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Thread: Trying to Step Outside My Box

  1. #1

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    Trying to Step Outside My Box

    I've been playing with my camera...trying to get outside of Scene Modes....Set on A too dark..Also tried P. that is really dark...looks like shutter speed was really fast. Do very many of you use this setting? I tried dialing down and up...the 0 blinks and has marks along side...doesn't that mean too much exposure??? Sorry, but I'm trying to learn and getting frustrated! Histrogram shows colors to left! Do most of you use this info?

  2. #2
    Stagecoach's Avatar
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    Re: Trying to Step Outside My Box

    Terri,

    I'm not sure which camera you have but I think most would agree that the modern DSLR gives pretty good exposure results in most of the automatic modes as long as the scene is metered correctly.

    You say you are getting noticeable differences in results between modes but are you comparing the same scene and lighting with the camera having been metered on the same object in the same metering mode. Simply, if you take one scene with sky in it and leave the camera on the same settings you will get a vast difference depending on whether you meter on the sky or something darker in the foreground.

    Many of us use the histogram and the blinkies when time allows to try and ensure that no areas are overexposed to a state where they are clipped as detail will be lost.

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    Moderator Dave Humphries's Avatar
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    Re: Trying to Step Outside My Box

    Hi Terri,

    I think you're gonna have to give us a clue - please tell us what camera and lens you are using, or we may just confuse you further.

    Also need to know what you were trying to photograph and in what lighting conditions.

    Ideally post an example picture (if only to save the proverbial 1000 words)

    Thanks,

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    Re: Trying to Step Outside My Box

    In many ways, Terri, using the Auto settings A or P isn't going to give you that much difference to using the Scene modes. In some cases it can be worse.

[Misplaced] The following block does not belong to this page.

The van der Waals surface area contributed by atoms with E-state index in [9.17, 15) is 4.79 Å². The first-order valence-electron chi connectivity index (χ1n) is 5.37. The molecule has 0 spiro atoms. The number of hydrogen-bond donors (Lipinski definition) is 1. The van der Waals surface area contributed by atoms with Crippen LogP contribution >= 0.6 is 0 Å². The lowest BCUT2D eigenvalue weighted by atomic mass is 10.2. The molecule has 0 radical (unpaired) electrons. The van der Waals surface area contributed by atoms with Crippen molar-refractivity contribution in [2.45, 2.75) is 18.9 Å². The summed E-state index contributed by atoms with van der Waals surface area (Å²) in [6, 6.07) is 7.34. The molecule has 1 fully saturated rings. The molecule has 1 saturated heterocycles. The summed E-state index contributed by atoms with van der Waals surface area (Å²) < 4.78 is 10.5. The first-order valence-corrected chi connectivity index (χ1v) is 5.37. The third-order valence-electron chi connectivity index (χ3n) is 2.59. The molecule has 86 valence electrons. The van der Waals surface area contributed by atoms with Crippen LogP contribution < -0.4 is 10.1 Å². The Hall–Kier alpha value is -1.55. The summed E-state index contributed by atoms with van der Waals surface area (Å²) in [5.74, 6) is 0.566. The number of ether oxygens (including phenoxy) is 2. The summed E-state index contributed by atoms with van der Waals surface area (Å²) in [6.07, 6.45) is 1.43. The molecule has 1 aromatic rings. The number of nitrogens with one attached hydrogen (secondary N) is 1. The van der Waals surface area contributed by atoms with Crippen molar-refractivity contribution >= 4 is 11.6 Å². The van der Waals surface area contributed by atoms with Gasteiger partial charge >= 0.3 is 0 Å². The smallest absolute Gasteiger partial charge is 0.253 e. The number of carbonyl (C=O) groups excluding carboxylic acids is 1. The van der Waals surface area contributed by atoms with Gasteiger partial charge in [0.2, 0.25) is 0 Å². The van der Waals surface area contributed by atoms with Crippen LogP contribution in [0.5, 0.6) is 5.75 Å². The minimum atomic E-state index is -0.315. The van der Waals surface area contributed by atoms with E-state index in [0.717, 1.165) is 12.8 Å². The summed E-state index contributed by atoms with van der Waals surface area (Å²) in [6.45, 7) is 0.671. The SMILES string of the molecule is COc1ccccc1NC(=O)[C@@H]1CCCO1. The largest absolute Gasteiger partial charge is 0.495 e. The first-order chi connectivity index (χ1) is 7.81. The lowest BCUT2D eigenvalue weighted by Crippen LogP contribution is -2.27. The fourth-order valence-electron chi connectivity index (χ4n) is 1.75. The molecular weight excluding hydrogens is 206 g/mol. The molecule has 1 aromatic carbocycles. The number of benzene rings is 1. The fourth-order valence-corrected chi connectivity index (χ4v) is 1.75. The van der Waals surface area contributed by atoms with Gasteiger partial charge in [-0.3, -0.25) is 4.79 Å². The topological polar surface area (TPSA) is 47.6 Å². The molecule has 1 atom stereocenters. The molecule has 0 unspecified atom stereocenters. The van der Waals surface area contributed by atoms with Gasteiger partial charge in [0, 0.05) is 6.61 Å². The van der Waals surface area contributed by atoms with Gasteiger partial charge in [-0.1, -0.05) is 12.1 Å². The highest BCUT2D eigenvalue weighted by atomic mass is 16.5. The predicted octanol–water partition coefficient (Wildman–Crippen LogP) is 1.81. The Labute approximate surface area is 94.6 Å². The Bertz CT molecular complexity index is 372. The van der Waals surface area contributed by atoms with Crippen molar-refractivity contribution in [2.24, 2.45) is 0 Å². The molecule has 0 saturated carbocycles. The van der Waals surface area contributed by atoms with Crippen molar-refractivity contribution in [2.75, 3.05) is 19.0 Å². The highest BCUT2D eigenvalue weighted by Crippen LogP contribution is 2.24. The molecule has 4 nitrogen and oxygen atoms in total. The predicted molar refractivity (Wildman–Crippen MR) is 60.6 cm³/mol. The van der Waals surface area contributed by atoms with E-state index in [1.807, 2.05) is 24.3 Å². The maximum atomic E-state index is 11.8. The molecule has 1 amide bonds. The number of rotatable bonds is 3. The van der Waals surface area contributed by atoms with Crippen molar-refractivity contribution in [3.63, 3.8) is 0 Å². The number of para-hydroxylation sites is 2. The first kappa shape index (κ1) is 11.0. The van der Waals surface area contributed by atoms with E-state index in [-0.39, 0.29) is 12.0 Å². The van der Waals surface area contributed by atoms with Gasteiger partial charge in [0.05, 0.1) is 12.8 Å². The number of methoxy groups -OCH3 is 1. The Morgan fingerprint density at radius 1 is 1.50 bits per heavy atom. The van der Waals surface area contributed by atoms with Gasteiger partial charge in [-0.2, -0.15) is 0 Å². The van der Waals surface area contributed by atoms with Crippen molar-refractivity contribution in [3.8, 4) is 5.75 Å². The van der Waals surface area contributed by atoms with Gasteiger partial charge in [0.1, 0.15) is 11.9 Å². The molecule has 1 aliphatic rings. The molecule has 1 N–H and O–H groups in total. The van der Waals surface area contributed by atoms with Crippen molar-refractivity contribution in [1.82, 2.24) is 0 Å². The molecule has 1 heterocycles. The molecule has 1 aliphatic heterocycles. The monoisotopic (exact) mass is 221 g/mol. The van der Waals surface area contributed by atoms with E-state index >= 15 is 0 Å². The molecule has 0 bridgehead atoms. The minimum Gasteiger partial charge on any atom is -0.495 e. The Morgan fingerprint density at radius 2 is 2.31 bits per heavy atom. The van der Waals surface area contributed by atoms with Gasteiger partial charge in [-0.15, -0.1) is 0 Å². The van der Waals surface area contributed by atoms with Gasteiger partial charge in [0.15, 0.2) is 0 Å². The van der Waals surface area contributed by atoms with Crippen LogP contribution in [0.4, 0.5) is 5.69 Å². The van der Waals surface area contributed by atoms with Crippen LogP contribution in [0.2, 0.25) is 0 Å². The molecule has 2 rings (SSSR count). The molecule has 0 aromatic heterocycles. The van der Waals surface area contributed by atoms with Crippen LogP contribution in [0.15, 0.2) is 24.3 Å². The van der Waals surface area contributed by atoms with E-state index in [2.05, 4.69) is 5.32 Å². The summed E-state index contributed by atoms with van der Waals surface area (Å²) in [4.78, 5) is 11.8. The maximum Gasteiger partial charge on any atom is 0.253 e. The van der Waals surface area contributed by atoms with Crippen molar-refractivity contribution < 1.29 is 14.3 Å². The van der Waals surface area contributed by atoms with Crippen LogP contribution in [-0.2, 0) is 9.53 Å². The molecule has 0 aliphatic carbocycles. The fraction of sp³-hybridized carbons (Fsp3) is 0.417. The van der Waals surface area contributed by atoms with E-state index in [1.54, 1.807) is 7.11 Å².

Possibly what you need to do is to start experimenting with the manual or semi manual alternatives like Shutter Priority or Aperture Priority.

    Quite a lot to learn with these options though. But it does mean you can be fully in charge of how you take a photograph. That is the way many of us always shoot. Great fun but a steep learning curve!

    The problem is, when you get it wrong you can't blame the camera!

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    Re: Trying to Step Outside My Box

    Quote Originally Posted by Geoff F View Post
    In many ways, Terri, using the Auto settings A or P isn't going to give you that much difference to using the Scene modes. In some cases it can be worse.

    Possibly what you need to do is to start experimenting with the manual or semi manual alternatives like Shutter Priority or Aperture Priority.

    Quite a lot to learn with these options though. But it does mean you can be fully in charge of how you take a photograph. That is the way many of us always shoot. Great fun but a steep learning curve!

    The problem is, when you get it wrong you can't blame the camera!
    This is set on aperture priority

    Trying to Step Outside My Box It states aperature set at f/9 Shutter speed 1/4000 Exposure -3.7 EV I'm using a Nikon 5100

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    Moderator GrumpyDiver's Avatar
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    Re: Trying to Step Outside My Box

    That -3.7 EV setting is the issue; you are significantly underexposing the image. Try the normal setting of 0 EV, and only change the exposure compensation if there is something strange going on in the image (the histogram, not the viewfinder will provide you with that information.

    There should be a +/- button near the shutter release. Press it down and rotate your main adjustment wheel until it sets to 0.
    Last edited by GrumpyDiver; 17th August 2013 at 10:30 PM.

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    Re: Trying to Step Outside My Box